Maine is the least densely populated state this side of the Missouri River, and that’s put it on the frontlines of a nationwide crisis for Emergency Medical Services — the ambulance, air ambulance, and rescue teams that respond to 911 calls and transfer patients between medial facilities. The root problem is a broken reimbursement model, with the federal Medicare program at its center, but the effects are being felt across small town America.
I wrote about the crisis this week in a special two-part series for the Portland Press Herald and Maine Sunday Telegram, with photos from colleague Ben McCanna.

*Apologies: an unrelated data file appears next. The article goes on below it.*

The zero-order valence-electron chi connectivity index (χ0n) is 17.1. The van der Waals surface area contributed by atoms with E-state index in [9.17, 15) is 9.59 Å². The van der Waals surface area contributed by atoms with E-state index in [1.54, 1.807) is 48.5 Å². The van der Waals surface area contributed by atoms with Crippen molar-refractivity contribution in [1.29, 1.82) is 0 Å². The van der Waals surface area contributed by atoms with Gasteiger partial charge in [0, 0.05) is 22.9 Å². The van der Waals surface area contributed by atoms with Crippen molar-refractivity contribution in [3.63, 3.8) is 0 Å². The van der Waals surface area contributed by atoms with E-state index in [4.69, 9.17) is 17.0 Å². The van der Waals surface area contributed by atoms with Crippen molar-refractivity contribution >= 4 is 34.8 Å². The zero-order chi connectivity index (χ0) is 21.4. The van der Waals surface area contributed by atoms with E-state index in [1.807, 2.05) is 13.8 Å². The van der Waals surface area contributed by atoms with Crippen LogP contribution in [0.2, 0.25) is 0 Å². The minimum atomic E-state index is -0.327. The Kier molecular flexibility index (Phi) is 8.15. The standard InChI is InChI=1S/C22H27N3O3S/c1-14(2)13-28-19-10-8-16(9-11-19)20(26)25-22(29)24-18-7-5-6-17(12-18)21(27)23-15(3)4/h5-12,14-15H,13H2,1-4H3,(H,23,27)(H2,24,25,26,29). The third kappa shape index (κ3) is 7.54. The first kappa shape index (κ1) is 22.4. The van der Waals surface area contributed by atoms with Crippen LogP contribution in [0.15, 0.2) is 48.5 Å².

The main story, in this week’s Telegram, describes the crisis, which has many EMS officials warning that after years of strain, the system is coming apart. It describes why this is happening, what its meant for patients and health care delivery, and what might be done to solve it.
The companion story, in this past Monday’s Press Herald, is on the frontline paramedics and EMTs who have borne the brunt of the fraying funding model, holding the system together via long hours, multiple jobs, and poor pay, even as their capabilities (and training demands) have increased.
I hope you’ll take a look.